Saturday, June 25, 2005

Lifespan Increasing
You Ain't Seen Nothing Yet


From the LA Times:


Marion Higgins is very good at remembering. She remembers writing her first book 10 years ago. She remembers moving into Seal Beach's Leisure World in 1989. She remembers the history of furniture acquired at long-ago garage sales and celebrating the end of the World War — both II and I. She remembers hearing the Titanic had just sunk, and the long railroad ride to her family's homestead in a new state called Idaho. And she remembers hating sunbonnets.
That would have been in the '90s — the 1890s.
Mrs. Higgins turns 112 on Sunday.
According to the Gerontology Research Group at UCLA, the average life expectancy for Americans born today is 77.6 years (80.1 for women and 74.8 for men). The 2000 census found some 50,000 Americans who claimed to have reached 100.

The research group, accepted as a global authority on the super-elderly by Guinness World Records, among others, doesn't care about those who've merely crossed the 100-year mark. These scientists become interested after someone reaches 110 -- a super-centenarian -- which only about 500 Americans of those 50,000 will.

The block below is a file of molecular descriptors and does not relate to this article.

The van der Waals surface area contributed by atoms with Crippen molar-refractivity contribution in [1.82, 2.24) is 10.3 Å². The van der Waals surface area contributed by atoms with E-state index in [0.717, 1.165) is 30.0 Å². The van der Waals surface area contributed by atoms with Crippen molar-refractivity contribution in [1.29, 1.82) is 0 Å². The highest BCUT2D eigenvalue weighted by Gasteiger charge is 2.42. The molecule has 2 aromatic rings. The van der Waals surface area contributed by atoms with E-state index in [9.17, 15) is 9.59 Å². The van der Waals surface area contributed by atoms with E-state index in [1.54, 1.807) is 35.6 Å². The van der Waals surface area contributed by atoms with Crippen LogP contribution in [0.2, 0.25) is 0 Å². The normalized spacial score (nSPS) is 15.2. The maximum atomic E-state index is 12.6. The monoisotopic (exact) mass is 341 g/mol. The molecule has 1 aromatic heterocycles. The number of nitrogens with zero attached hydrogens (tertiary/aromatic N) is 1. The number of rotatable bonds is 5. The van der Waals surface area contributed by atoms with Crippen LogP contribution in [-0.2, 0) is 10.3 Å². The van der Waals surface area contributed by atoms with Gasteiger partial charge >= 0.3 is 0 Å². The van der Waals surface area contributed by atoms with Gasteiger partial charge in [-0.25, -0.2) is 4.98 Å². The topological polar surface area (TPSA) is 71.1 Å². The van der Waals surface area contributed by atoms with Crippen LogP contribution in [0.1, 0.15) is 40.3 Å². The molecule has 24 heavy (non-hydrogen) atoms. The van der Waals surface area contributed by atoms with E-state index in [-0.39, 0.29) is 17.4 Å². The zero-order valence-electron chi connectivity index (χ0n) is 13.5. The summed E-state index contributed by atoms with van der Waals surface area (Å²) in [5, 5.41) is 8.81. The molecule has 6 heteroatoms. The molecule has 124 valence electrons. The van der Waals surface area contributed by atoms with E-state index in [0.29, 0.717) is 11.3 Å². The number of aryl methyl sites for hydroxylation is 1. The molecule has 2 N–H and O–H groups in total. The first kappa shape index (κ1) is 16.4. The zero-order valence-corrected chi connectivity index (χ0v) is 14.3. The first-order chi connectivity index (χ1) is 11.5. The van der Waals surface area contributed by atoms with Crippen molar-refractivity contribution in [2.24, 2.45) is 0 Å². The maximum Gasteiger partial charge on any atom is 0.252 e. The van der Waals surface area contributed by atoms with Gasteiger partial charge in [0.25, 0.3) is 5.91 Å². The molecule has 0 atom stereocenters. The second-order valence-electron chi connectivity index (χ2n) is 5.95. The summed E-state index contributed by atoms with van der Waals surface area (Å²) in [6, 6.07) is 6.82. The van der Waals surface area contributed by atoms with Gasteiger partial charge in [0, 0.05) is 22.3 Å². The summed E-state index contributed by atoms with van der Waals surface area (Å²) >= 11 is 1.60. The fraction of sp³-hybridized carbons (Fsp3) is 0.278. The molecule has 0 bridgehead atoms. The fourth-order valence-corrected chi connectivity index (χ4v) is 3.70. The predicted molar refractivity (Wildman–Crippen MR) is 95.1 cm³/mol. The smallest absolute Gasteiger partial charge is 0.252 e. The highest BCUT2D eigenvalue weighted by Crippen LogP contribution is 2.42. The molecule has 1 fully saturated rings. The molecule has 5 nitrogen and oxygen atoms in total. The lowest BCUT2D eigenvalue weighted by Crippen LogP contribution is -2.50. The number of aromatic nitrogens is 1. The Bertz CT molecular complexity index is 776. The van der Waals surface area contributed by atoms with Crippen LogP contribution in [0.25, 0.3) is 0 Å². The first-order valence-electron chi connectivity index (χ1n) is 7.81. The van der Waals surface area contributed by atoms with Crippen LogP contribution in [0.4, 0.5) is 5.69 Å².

Then, the group's network of clever gerontology detectives like Robert Young seeks proof and insights.
Super-centenarians remain rare, but their numbers are growing. In 1999, the gerontology group, a loose band of doctors, demographers and part-time researchers, counted 45 people verified as 110 or older. Today, its website (www.grg.org) lists 66. Over the years, it's documented 835 super-centenarians, including 16 who reached 115.

"The entire globe has been explored and mapped," Young says. "Now, we can start discovering the geography of the human life span."


You ain't seen nothing yet.